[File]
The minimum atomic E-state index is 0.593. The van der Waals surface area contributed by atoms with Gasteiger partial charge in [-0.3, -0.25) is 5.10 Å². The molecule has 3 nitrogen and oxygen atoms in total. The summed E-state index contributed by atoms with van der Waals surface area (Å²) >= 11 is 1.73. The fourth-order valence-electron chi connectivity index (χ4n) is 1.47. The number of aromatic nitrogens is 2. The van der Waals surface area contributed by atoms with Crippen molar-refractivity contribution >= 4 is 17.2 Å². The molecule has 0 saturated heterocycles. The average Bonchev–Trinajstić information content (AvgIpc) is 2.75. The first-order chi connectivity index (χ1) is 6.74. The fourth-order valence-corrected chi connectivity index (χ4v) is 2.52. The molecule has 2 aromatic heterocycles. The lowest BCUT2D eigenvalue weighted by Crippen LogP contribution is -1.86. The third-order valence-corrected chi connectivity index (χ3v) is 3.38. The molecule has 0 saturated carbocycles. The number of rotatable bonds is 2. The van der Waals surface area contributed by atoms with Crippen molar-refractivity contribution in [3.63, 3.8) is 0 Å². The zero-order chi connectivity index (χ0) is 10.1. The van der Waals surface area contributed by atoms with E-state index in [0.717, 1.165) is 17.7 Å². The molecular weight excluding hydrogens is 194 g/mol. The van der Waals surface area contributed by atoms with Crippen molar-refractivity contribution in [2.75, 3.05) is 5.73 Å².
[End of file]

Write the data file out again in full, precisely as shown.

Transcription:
The minimum atomic E-state index is 0.593. The van der Waals surface area contributed by atoms with Gasteiger partial charge in [-0.3, -0.25) is 5.10 Å². The molecule has 3 nitrogen and oxygen atoms in total. The summed E-state index contributed by atoms with van der Waals surface area (Å²) >= 11 is 1.73. The fourth-order valence-electron chi connectivity index (χ4n) is 1.47. The number of aromatic nitrogens is 2. The van der Waals surface area contributed by atoms with Crippen molar-refractivity contribution >= 4 is 17.2 Å². The molecule has 0 saturated heterocycles. The average Bonchev–Trinajstić information content (AvgIpc) is 2.75. The first-order chi connectivity index (χ1) is 6.74. The fourth-order valence-corrected chi connectivity index (χ4v) is 2.52. The molecule has 2 aromatic heterocycles. The lowest BCUT2D eigenvalue weighted by Crippen LogP contribution is -1.86. The third-order valence-corrected chi connectivity index (χ3v) is 3.38. The molecule has 0 saturated carbocycles. The number of rotatable bonds is 2. The van der Waals surface area contributed by atoms with Crippen molar-refractivity contribution in [3.63, 3.8) is 0 Å². The zero-order chi connectivity index (χ0) is 10.1. The van der Waals surface area contributed by atoms with E-state index in [0.717, 1.165) is 17.7 Å². The molecular weight excluding hydrogens is 194 g/mol. The van der Waals surface area contributed by atoms with Crippen molar-refractivity contribution in [2.75, 3.05) is 5.73 Å².